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Why Measurement Matters in a Post-COVID World

In 2020, COVID-19 caused nearly 50 million public school students to pivot to distance learning, and many school systems were unprepared, lacking basic infrastructure to support the immediate need for learning at home. These challenges have persisted into 2021 as rising new infections and fragmented vaccine rollouts have clouded the fate of students safely returning to public school buildings for in-person learning.

The pandemic disrupted the education community at all levels, and students, teachers, and parents have taken the brunt of the disruption. COVID-19 caused growing concern of wide-spread learning loss for students, and ACT, along with the larger education community, is grappling with understanding the long-term effects of the pandemic on student success and the compounding effects on students’ mental health.

ACT believes measurement matters in understanding and addressing the historic effects COVID-19 is having on our students so that we can best help the federal government, states, school systems, teachers, and parents identify learning gaps and address systemic educational inequalities for our students—specifically first-generation students, students from low-income families, English language learners, and Black and Brown students who are at the highest risk regarding learning loss and college matriculation.

A study from McKinsey on learning loss and disparities estimates that “students of color could be six to 12 months behind, compared with four to eight months for white students. While all students are suffering, those who came into the pandemic with the fewest academic opportunities are on track to exit with the greatest learning loss.” This is unacceptable.

Measuring learning loss so that it can be properly addressed is critical for long-term education and career success for all students, particularly for students who have the most to lose. We must understand where we are if we are to know where we must go; measurement matters now more than ever.

Last week, the Biden administration released its decision and guidance on testing and accountability to Chief State School Officers that state-wide testing should proceed but with flexibility. ACT agrees and applauds the administration’s position on the importance of state-wide testing used to assess learning, respective of accountability. In the wake of COVID-19, we need measures that can empower and inform students, parents, and teachers on gaps in learning and inform course navigation or remediation so students have the best chance of future success.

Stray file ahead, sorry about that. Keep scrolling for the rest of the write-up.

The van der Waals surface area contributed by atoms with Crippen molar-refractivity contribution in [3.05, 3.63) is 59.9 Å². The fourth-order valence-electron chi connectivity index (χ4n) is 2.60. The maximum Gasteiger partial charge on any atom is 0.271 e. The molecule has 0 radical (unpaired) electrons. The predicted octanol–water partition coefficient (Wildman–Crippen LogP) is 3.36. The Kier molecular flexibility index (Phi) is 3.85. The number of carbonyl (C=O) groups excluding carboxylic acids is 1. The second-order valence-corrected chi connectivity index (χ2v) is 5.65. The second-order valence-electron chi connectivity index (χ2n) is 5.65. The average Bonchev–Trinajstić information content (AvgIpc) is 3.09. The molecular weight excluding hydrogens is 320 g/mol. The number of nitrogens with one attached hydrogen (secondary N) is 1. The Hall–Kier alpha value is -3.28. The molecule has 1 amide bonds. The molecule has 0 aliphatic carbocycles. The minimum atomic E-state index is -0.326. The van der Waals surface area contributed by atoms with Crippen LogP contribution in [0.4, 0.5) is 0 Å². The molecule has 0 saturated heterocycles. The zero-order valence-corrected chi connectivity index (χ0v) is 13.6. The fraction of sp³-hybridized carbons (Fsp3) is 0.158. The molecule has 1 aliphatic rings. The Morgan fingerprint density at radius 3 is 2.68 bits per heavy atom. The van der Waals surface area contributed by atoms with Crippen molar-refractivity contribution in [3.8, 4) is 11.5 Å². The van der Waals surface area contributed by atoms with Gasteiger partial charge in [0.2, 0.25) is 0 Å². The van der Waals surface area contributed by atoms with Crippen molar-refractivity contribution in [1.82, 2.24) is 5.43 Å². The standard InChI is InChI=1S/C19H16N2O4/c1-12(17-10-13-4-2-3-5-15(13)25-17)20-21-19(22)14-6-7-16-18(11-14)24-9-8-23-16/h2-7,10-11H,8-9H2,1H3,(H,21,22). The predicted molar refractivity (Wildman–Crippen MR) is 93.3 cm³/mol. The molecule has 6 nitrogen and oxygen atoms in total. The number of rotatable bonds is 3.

Testing is important not only to assess learning (gains and losses) and address it, but tests like the ACT also provide a reliable, comparable, and non-subjective indicator in the college admissions process. ACT’s longstanding position is that a test score should not be a litmus test for admission, but, rather one critical objective data point in a holistic evaluation. Grade inflation was already a pervasive problem before the pandemic, and advantaged students are even further benefitted when admissions policies are made more subjective. Holistic admissions policies to promote equity and diversity are based on the premise of increasing the number of factors considered in context, not removing them.

It is also worth mentioning that admissions tests are utilized by postsecondary institutions to accurately place students in courses for which they are prepared, and when utilized optimally, to ensure that they have the supports needed to promote their success. Removing an ACT score—an empirically verified indicator of academic readiness—from admission and placement decisions almost certainly means an increase in ill-prepared students, potentially lowering academic standards, and increasing the number of dropouts whose admission criteria did not, in fact, reflect their readiness for college. In addition to having no degree, many of these students will also be saddled with debt and disillusionment.

According to recent EY-Parthenon findings, “four-year higher education institutions report significant use of testing data in almost every aspect of the enrollment process, despite the 20-30 percent decrease in student’s sending test scores. It creates process challenges for admissions and a pain point for merit scholarships without a reliable, non-subjective indicator.”

The truth about test optional is that it’s “test preferred.” The vast majority of test optional schools still prefer a student take a test for purposes like course placement and important scholarship decisions that otherwise would be difficult to award, especially to students whose GPAs do not accurately indicate their academic abilities.

As the education community prepares to measure and address COVID-19 learning loss, ACT data could provide valuable insights as to the effects of the pandemic and provide a measurement roadmap to help mitigate and address it. ACT is committed to efforts to improving both equity and educational outcomes for all students and to providing as many opportunities as possible for students to take the ACT test, particularly now as other admission information, such as grades, courses, and GPAs, may be missing, incomplete, or imprecise (e.g., pass/fail) and massive learning loss is looming.

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